"If you put a Do Not Disturb sign on your door, you still have to leave it
  open so I can ask you if I can disturb you." Something like that.


"3 leaked NSA exploits work on all Windows versions since Windows 2000" (CSO Online)

Gene Wirchenko <genew@telus.net>
Wed, 07 Feb 2018 09:09:58 -0800
https://www.csoonline.com/article/3253247/security/3-leaked-nsa-exploits-work-on-all-windows-versions-since-windows-2000.html

Ms. Smith [pseudonym], CSO,  5 Feb 2018
The EternalSynergy, EternalRomance, and EternalChampion exploits have been
reworked to work on all vulnerable Windows versions: Windows 2000—Server
2016.

[selected text]

Oh, good, three NSA exploits previously leaked by The Shadow Brokers have
been tweaked so they now work on all vulnerable Windows 2000 through Server
2016 targets, as well as standard and workstation counterparts.

The reworked NSA exploits work on all unpatched versions, 32-bit and 64-bit
architectures, of Windows since 2000. Dillon included this list of supported
versions of Windows that can be exploited: [snipped list of 43 items]


'Jackpotting' hackers steal over $1 million from ATMs across U.S. (Reuters)

Amos Shapir <amos083@gmail.com>
Tue, 30 Jan 2018 18:42:15 +0200
https://www.reuters.com/article/us-usa-cyber-atm/jackpotting-hackers-steal-over-1-million-from-atms-across-u-s-secret-service-id

I'm not sure this is real and/or current; they mention that many ATM's
still run Windows XP, and the Secret Service recommends to *upgrade *to
Windows 7!


Feds drop hammer on massive "carder" ring that caused $530 million in losses (Ars Technica)

Monty Solomon <monty@roscom.com>
Thu, 8 Feb 2018 10:17:47 -0500
Infraud is the biggest online fraud enterprise ever prosecuted by US
prosecutors.

https://arstechnica.com/information-technology/2018/02/feds-drop-hammer-on-massive-carder-ring-that-caused-530-million-in-losses/


Blockchain Stocks Collapse by 40% to 90% (Wolfstreet)

Richard Forno <rforno@infowarrior.org>
January 25, 2018 at 7:43:06 PM EST
The music is slowing down on this stock manipulation scam....

https://wolfstreet.com/2018/01/25/the-40-to-90-collapse-of-blockchain-stocks/


Bitcoin price manipulation (TechCrunch)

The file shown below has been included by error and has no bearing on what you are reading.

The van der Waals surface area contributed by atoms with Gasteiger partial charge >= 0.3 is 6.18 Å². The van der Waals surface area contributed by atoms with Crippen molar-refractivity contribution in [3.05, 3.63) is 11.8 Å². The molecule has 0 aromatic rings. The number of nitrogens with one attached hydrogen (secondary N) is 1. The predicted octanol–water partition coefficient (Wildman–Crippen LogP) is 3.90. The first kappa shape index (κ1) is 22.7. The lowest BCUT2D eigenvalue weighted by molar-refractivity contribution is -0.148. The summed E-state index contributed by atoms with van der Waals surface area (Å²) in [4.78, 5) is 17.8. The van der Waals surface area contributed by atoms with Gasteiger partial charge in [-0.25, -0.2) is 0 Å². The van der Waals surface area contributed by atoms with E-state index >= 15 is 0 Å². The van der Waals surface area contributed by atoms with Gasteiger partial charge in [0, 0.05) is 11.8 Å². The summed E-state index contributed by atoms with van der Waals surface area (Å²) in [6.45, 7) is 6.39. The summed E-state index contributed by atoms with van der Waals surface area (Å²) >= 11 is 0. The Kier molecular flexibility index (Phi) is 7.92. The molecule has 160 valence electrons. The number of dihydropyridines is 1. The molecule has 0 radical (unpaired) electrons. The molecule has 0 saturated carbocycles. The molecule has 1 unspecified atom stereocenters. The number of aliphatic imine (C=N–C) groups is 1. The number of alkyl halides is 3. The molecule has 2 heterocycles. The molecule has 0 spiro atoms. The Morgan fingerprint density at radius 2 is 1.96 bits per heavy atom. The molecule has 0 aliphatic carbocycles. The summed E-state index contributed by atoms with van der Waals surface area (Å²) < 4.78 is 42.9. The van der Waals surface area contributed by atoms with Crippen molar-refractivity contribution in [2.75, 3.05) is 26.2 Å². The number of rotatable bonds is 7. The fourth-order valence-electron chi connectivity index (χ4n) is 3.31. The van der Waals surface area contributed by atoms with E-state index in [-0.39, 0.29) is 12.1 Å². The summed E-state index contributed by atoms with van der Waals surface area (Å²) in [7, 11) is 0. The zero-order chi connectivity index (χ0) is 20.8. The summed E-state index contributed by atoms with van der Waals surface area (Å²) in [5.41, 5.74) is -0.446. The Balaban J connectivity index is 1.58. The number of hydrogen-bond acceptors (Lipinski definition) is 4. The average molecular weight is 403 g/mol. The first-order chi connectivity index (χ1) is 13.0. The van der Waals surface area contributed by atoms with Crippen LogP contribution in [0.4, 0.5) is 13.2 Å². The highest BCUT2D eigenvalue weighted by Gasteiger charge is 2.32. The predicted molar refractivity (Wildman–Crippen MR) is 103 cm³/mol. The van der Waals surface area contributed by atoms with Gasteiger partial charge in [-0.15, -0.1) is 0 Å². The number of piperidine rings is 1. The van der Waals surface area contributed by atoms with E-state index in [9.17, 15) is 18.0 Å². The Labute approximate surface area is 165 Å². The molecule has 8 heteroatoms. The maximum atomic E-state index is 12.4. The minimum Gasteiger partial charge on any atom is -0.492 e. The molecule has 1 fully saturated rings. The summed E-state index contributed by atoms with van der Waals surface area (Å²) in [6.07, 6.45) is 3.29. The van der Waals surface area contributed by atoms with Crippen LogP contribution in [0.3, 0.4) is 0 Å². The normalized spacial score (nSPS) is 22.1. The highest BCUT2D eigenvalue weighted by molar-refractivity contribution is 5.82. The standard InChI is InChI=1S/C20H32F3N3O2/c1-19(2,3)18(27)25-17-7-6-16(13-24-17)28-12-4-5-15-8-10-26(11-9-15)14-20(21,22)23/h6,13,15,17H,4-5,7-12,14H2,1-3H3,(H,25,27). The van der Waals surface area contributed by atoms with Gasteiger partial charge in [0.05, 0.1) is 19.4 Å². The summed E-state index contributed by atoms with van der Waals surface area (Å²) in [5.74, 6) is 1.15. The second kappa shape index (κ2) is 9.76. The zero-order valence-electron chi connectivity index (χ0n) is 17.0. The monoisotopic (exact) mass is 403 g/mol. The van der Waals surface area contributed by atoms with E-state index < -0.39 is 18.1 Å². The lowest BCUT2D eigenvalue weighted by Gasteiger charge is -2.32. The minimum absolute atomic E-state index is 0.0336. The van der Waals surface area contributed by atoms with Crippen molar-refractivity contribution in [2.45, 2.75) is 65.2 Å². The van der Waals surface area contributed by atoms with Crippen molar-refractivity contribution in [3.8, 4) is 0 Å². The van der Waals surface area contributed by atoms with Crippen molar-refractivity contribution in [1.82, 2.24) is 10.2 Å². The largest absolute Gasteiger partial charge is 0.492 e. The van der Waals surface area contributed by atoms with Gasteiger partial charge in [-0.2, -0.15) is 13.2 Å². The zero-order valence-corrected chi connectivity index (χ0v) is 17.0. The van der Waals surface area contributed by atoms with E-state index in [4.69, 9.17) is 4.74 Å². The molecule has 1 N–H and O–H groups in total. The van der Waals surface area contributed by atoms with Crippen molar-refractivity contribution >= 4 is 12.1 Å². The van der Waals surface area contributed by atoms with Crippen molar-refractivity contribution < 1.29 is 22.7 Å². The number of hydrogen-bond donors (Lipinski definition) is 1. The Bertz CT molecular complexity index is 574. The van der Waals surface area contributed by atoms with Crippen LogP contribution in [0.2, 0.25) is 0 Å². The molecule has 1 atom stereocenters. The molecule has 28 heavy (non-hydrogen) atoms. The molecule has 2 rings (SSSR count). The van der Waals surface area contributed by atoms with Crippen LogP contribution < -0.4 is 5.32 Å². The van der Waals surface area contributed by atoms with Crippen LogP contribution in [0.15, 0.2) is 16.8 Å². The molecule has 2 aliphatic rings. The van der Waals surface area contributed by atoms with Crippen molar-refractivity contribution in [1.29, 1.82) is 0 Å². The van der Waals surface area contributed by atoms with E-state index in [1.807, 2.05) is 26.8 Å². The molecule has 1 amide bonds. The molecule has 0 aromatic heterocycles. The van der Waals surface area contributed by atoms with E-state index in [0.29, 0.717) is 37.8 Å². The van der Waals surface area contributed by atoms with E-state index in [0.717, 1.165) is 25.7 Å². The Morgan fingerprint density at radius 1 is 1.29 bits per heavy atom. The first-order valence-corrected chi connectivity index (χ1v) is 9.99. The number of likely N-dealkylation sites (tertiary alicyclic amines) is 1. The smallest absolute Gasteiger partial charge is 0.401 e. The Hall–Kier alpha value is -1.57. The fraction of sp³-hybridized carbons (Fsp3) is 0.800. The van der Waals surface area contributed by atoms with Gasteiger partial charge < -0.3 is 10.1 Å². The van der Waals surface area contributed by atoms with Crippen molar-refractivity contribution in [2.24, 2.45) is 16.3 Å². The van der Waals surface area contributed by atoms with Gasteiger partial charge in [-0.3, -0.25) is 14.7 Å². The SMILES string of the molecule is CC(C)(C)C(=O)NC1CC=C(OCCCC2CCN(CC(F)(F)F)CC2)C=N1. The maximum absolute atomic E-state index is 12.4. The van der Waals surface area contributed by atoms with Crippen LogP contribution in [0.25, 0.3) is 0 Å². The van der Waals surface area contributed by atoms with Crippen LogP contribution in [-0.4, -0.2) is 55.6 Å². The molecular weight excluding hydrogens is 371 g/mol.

Charley Kline <csk@mail.com>
Thu, Jan 25, 2018 at 12:46 PM
Researchers find that one person likely drove Bitcoin from $150 to $1,000.
https://techcrunch.com/2018/01/15/researchers-finds-that-one-person-likely-drove-bitcoin-from-150-to-1000/

Researchers Neil Gandal, JT Hamrick, Tyler Moore, and Tali Oberman have
written a fascinating paper on Bitcoin price manipulation. Entitled Price
Manipulation in the Bitcoin Ecosystem, and appearing in the recent issue of
the Journal of Monetary Economics the paper describes to what degree the
Bitcoin ecosystem is controlled by bad actors.

See also:

http://www.tetherreport.com/

* Author's opinion - it is highly unlikely that Tether is growing
through any organic business process, rather that they are printing in
response to market conditions.
* Tether printing moves the market appreciably; 48.8% of BTC's price
rise in the period studied occurred in the two-hour periods following
the arrival of 91 different Tether grants to the Bitfinex wallet.
* Bitfinex withdrawal/deposit statistics are unusual and would give rise
to further scrutiny in a typical accounting environment.
* If there is questionable activity, the author believes a 30-80%
reduction in BTC price could be forecast.

PS - Tether printed another $100M yesterday, adding to this record:

https://twitter.com/Silver_Watchdog/status/955327588284612608

"Tether Net Annual Issuance

2014 $100
2015 $951,550
2016 $9,000,000
2017 $1,405,047,515
2018 $750,000,000"

PPS - Nicholas Weaver tweets:
https://twitter.com/ncweaver/status/954033664601473026

"At current prices, net new Bitcoin requires $18M of net new $ flowing
in to maintain the price. Yet there is a net $100M/day of fake $s in the
form of Tethers... If that Tether printing press ever breaks, there will
be a true bloodbath on the cryptocurrency prices. Good."

Nouriel Roubini responds:
https://twitter.com/Nouriel/status/956482056254455809

"Indeed Tether/USDT used to manipulate Bitcoin prices. Without this scam
Bitcoin price would collapse by 80%. Regulators asleep at the wheel
while $2 billion of fake $ created via this scam, half of it since
December. Not even North Korea created so many fake $ backed by nothing"


Coincheck Says It Lost Crypto Coins Valued at About $400M (Bloomberg)

Lauren Weinstein <lauren@vortex.com>
Sat, 27 Jan 2018 12:44:51 -0800
Via NNSquad
https://www.bloomberg.com/news/articles/2018-01-26/cryptocurrencies-drop-after-japanese-exchange-halts-withdrawals

  The disclosure that one of Japan's biggest cryptocurrency exchanges lost
  about $400 million in NEM tokens is spooking investors in a country still
  wary of such venues four years after the collapse of Mt. Gox.


Bitcoin payments used to unmask dark web users (Naked Security)

Gabe Goldberg <gabe@gabegold.com>
Thu, 1 Feb 2018 20:20:37 -0500
Researchers have discovered a way of identifying those who bought or sold
goods on the dark web, by forensically connecting them to Bitcoin
transactions.

https://nakedsecurity.sophos.com/2018/01/31/bitcoin-payments-used-to-unmask-dark-web-users/